Surveillance in the palm of your hand

Today, the system is also being used by the Singapore police, as well as London banks, who use it to follow money deliveries and branches' activity.

servision 88 298 (photo credit: Courtesy photo)
servision 88 298
(photo credit: Courtesy photo)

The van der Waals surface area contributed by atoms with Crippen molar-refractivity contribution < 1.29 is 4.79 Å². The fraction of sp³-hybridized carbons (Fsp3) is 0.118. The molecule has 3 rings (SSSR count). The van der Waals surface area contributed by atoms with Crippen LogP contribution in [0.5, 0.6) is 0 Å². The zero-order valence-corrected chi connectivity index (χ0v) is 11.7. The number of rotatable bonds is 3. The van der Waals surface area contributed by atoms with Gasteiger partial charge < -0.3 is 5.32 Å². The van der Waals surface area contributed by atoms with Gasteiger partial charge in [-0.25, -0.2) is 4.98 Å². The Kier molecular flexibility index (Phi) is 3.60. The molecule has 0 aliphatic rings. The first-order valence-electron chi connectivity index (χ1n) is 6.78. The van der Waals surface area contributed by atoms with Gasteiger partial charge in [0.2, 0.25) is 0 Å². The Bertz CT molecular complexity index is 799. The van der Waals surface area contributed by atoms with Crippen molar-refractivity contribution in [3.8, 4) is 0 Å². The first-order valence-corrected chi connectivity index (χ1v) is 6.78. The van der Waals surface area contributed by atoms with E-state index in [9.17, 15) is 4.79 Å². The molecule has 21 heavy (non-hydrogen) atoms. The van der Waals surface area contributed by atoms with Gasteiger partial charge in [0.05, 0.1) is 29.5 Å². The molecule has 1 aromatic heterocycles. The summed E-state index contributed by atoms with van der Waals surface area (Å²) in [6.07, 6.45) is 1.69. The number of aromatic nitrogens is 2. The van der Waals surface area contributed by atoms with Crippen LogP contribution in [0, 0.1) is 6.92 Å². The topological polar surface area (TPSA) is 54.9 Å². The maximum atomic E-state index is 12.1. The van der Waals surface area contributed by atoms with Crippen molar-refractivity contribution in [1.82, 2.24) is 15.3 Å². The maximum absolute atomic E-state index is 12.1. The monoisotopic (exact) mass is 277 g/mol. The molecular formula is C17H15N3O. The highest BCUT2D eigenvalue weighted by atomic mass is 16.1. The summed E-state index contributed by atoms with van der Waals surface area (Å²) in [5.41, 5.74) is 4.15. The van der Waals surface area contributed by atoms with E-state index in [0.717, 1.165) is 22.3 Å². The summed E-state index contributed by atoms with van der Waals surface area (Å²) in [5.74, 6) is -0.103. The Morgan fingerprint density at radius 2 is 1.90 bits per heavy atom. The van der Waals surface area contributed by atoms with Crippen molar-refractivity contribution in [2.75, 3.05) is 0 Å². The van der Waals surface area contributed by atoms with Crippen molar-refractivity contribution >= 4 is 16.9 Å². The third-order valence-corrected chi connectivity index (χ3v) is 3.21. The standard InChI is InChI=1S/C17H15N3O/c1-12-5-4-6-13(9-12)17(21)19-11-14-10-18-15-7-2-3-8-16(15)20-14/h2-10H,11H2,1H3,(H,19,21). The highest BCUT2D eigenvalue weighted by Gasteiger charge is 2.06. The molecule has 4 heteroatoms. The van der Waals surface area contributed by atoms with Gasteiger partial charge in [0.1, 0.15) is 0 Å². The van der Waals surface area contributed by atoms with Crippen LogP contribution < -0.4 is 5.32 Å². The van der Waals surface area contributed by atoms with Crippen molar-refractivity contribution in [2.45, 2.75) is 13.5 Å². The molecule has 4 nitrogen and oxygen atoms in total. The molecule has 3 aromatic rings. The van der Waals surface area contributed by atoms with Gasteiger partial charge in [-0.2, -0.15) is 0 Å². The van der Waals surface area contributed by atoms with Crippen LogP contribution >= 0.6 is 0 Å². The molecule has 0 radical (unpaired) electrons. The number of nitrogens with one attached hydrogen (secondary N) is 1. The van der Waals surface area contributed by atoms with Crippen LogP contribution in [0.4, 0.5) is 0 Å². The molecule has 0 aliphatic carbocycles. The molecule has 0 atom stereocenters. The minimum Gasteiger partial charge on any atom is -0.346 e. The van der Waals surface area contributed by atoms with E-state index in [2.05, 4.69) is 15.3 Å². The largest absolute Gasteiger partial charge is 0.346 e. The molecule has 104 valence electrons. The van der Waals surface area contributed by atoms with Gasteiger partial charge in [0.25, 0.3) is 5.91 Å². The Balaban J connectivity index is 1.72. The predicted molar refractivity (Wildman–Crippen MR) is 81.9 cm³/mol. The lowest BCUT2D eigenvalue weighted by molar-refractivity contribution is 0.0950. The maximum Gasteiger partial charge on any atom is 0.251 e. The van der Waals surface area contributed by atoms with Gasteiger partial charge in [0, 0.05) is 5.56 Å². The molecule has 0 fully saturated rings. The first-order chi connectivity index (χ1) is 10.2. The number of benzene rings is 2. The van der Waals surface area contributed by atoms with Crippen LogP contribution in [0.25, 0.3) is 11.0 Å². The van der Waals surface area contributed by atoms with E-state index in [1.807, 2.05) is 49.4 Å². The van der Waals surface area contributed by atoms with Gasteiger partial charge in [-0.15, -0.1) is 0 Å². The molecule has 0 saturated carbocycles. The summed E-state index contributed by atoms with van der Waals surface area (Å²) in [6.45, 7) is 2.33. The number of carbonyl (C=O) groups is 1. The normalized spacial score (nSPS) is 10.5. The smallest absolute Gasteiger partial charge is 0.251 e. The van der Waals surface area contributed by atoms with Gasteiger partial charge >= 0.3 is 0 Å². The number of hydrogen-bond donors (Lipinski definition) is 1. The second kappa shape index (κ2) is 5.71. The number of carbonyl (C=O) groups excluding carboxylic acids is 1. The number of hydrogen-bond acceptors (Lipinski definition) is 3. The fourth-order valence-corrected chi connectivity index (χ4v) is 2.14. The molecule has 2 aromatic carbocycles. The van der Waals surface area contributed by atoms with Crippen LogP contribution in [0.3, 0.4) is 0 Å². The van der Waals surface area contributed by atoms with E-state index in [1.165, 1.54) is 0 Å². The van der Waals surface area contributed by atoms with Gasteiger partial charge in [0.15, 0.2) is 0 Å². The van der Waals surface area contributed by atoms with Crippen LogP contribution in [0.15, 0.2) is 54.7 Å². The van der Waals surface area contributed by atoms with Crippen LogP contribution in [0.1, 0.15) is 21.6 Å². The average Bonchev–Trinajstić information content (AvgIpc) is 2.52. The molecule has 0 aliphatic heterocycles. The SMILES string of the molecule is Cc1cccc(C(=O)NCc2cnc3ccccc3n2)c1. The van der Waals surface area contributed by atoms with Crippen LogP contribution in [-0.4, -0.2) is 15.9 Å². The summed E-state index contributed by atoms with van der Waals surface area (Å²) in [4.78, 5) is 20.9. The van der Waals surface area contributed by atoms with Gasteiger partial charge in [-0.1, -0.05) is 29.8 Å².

Imagine one of John Le Carre's spy novels, taking place behind the Iron Curtain. The British mole, equipped with a cellular phone, on the trail of a spy, is keeping an eye on him through the mobile phone screen, while the spy operates inside his office or hotel room. And all this in real time. Such a scene might have once turned Le Carre into a science fiction author, but not any more. On the split-screen of a laptop belonging to Gideon Tahan, CEO and president of SerVision, a video surveillance solution company, you can watch passengers at Turkey's Istanbul airport as well as conversations in a pharmacy in Paris, a ceramics factory in Nazereth, a milking center at Kibbutz Nahshonim and Jerusalem's Mahaneh Yehuda market in Jerusalem. "Here's my mother buying some potatoes right now," Tahan illustrates while demonstrating other qualities of the system, like enlarging the picture, moving it aside or focusing on a familiar face picking up the telephone inside a sensitive Mexican facility. Is there, somewhere in the world, an intelligence agency identifying Tahan right now as a mega-spy? A terrorist? Though the system, developed and manufactured by SerVision at Jerusalem's Har Hotzvim hi-tech complex, may stimulate the imagination, it's mainly targeted for the residential market, and will soon be supplied to private houses in an attempt to fulfill domestic needs. For example, parents will be able to look after their children from work by watching the cellphone screen, and can maintain remote supervision of the nanny. "Our system is securing banks, institutions and even oil fields, border lines and cars and buses on the move," Tahan says. "It's the first mobile DVR in the world to transmit video screening of the highest quality over cellular networks. We are the only enterprise in the world which can deliver picture in motion, in real time, on the cell phone screen." Indeed, the recent opening of the border in Rafah to Palestinian control demanded remote supervision both from the Israeli and the Palestinian sides of the border: SerVision supplied the surveillance system, monitoring the border crossings from and to Israel for the benefit of Israelis, Palestinians, Egyptians and European Union officers. That way, the border security supervisors on both sides can track every suspicious movement in the area. The security inspectors at the control center, set five kilometers away from the border in Israel, monitor what goes back and forth via a live video link, around the clock. Beyond developing and designing the software and hardware of the special server that placed SerVision at the top of world mobile surveillance systems for security purposes, the small company also manufactures the product, adapting it to various uses such as emergency cases which require a rapid response: An alarm system is installed in the servers. According to Tahan, the high level of video compression produces the good picture results. The server can also be plugged into up to 16 video cameras. In Saudi Arabia's oil fields, that's very useful. Hundreds of mobile video cameras plugged into the Israeli SerVision equipment, monitor the large areas, alerting supervisors at the control post if there are any intruders or infiltrators or people who try to sabotage the huge facilities. In Dubai, says Tahan, there is a representative of the company, and he communicates through the American branch. The Saudis know it's "made in Israel" and periodically even arrest the agent, but they don't have any other choice, he reveals. Today, the system is also being used by the Singapore police, as well as London banks, who use it to follow money deliveries and branches' activity. The recent terrorist attacks in London's transportation system have made clear the urgent need to secure the buses, underground and mainline trains. Last year, the European football championship took place at Istanbul stadium under the surveillance of SerVision systems. The US government also buys SerVision products, through an American supplier, and the uses they make of it are only limited by one's imagination. Israeli defense and intelligence authorities use this equipment, as well. A contract with General Electric permits that company to put its tag on SerVision products and sell them, which makes the sales easier in several markets. A refreshing initiative, implemented already in buses in South Africa and also in America, enables monitoring to of any problems with buses on the move, such as accidents, quarrels, terrorist attacks or even thefts. Tahan says this system is also going to be adopted by UK transportation companies and other places around the world. This is a very good solution for buses, he says, because it can send an alert in real time about an accident or terrorist attack. The system can open the bus doors automatically, and can set off fire extinguishers. The system is also attached to global positioning systems to allow for location of the bus and the dispatching of assistance. The system's applications are very broad, including recording the driver's behavior, allowing observation to determine if he's stealing money. It can even allow passengers to watch a video movie or a news bulletin, with advertisements that finance the expenses. The Jerusalem-born Tahan established his first company, "Gad-Line," in 1991. He took a $5,000 loan to start this cable modem company, which he sold to an American company after 10 years. The million dollars he got for the sale were invested in SerVision. "We decided to start marketing our product only after 3.5 years of research and development of the product. We started the marketing in 2004, and I believe we shall end this year with a small profit. I expect profits of tens millions of dollars next year," says Tahan. He also plans to double the staff from 50 workers to 100 next year, mainly engineers and marketing specialists. SerVision has raised $5.5 million on London's AIM as well as $5m. from private investors in the US and Mexico, who share ownership of the company with Tahan, who holds a 35% stake. "Personally, I'd rather live off our products than from public money," he says, and SerVision is going to do something about it: A big contract with one of the cellular companies for the residential market is on the way, and Tahan's imagination is still working - overtime.